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In re Jaquan L.

Supreme Court of New York, First Department

January 9, 2020

In re Jaquan L., et al., Appellants, Pearl L., Petitioner-Respondent, Administration for Children's Services, Respondent-Respondent.

          Dawne A. Mitchell, The Legal Aid Society, New York (Claire V. Merkine of counsel), for appellants.

          Zachary W. Carter, Corporation Counsel, New York (Diana Lawless of counsel), for Administration for Children's Services, respondent.

          Proskauer Rose LLP, New York (Lucas Kowalczyk of counsel), for Pearl L., respondent.

          Richter, J.P., Gische, Webber, Gesmer, JJ.

         Order, Family Court, Bronx County (Valerie A. Pels, J.), entered on or about May 14, 2018, which denied petitioner's motion to extend kinship guardianship assistance payments for the subject children until they reach the age of 21, unanimously reversed, on the law, without costs, and the motion granted.

         Respondent, Pearl L. (grandmother), executed kinship guardianship petitions pursuant to the Subsidized Kinship Guardian Program (KinGap) for her two grandchildren. Pursuant to Social Services Law § 458-b (the statute), the Administration for Children's Services (ACS) and the grandmother were required to enter into and execute Kinship Guardianship Assistance and Non-Recurring Guardianship Agreements (the contract), which provided monthly subsidies for each child (Social Services Law § 458-b[3]). The contract stated that subsidies will be provided until the children turn 18 if the children were under 16 at the time that the contract was executed. However, if the children were older than 16 at the time of execution, the subsidies would continue until the children turned 21, provided that certain statutory conditions were met. When the grandmother executed the contract, her grandchildren were both under 16 years of age. The Family Court approved the guardianship petitions and the children were discharged from foster care.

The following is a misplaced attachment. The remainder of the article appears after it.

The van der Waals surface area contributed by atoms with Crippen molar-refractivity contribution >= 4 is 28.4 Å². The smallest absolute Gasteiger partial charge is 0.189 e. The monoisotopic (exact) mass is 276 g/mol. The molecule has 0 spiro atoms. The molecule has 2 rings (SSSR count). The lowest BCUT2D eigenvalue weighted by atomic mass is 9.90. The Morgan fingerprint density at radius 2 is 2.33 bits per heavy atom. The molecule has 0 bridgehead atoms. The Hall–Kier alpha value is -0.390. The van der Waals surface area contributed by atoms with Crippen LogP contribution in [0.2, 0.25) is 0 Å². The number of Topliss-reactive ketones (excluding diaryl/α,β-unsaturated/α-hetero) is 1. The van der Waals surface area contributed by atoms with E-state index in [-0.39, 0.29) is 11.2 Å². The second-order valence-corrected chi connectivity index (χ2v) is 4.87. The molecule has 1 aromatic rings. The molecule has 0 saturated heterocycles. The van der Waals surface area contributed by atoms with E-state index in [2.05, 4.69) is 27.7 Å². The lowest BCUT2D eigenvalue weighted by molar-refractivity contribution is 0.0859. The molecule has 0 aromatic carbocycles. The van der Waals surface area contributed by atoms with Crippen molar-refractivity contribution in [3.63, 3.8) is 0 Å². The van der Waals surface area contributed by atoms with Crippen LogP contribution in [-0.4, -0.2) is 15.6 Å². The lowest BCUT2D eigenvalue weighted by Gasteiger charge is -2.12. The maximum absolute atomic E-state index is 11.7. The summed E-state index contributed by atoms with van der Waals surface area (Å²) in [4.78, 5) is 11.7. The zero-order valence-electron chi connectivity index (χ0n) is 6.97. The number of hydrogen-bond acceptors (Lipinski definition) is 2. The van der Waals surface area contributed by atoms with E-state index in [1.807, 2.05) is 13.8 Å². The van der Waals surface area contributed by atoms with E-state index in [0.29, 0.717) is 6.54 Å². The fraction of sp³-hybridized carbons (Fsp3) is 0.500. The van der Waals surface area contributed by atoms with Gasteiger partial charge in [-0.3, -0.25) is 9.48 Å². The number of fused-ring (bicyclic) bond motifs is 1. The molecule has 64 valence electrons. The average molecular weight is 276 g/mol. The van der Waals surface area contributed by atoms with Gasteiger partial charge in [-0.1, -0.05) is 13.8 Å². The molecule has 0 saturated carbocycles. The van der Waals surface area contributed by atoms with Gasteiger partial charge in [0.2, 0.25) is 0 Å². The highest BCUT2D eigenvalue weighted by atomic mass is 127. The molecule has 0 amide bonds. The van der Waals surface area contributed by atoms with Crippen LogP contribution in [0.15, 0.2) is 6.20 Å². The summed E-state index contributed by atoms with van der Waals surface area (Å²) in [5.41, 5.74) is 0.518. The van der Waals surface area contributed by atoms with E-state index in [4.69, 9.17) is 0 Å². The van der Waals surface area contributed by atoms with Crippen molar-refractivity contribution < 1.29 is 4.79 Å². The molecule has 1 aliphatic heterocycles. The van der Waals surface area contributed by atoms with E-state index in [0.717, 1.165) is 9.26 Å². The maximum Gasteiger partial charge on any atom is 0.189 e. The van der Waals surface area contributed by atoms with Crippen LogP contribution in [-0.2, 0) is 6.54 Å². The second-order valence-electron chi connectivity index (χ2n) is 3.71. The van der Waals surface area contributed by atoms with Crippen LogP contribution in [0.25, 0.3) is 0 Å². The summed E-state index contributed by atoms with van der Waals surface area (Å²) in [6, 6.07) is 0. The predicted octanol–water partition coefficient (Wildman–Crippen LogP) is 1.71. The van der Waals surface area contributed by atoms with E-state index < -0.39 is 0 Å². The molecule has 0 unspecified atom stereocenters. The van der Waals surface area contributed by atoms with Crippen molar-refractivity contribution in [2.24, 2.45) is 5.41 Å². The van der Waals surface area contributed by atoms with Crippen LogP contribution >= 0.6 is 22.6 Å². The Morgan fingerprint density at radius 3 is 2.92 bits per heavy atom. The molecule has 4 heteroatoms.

The grandmother subsequently moved pro se to extend KinGap subsidies for both children until they reach 21 years of age. While the motion was pending, the Legislature amended the statute to expand the legal definition of a "prospective relative guardian" and made subsidies available to all children until the age of 21 when certain conditions are met regardless of the child's age at the time the contract was executed (see S 4833-A, L 2017, c 384, § 2). The Legislature, however, was silent as to the retroactivity of the law. After reviewing the parties' submissions, the court denied the motion and declined to apply the statute retroactively. This appeal ensued, and we now reverse.

         As an initial matter, the order is appealable as of right, because it is an order of disposition that terminates the children's guardianship placement once the children reach the age of 18 and terminates the proceeding itself (see Matter of Geraldine B. v Louis B., 32 A.D.2d 808, 809 [2d Dept 1969]; Matter of Taylor v Taylor, 23 A.D.2d 747 [1st Dept 1965]). In any event, this Court can deem a notice of appeal from the denial of the motion a request for permission to appeal and we would grant that request (see Matter of Mariama J. [Jainaba C.], 160 A.D.3d 593');">160 A.D.3d 593 [1st Dept 2018], lv denied 31 N.Y.3d 912');">31 N.Y.3d 912 [2018]).

         An exception to the general principle that statutes are to be applied prospectively unless the language expressly, or by necessary implication, requires otherwise is commonly made for "remedial legislation or statutes governing procedural matters" (Majewski v Broadalbin-Perth Central School District, 91 N.Y.2d 577, 584 [1998]). If a statute is remedial in nature, it "should be liberally construed to carry out the reform intended and spread its beneficial effects as widely as possible, and therefore should be accorded retroactive effect" (Lesser v Park 65 Realty Corp., 140 A.D.2d 169, 173 [1st Dept 1988]). "Other factors in the retroactivity analysis include whether the Legislature...conveyed a sense of urgency" (Matter of Gleason [Michael Vee, Ltd.], 96 N.Y.2d 117, 122 [2001]). Because the amended statute in this case is silent as to its retroactive application, we turn to the legislative history to discern the intent of the Legislature and the purpose of the amended statute (see Matter of Duell v Condon, 84 N.Y.2d 773, 783 [1995] ["the reach of the statute ultimately becomes a matter of judgment made upon review of the legislative goal"].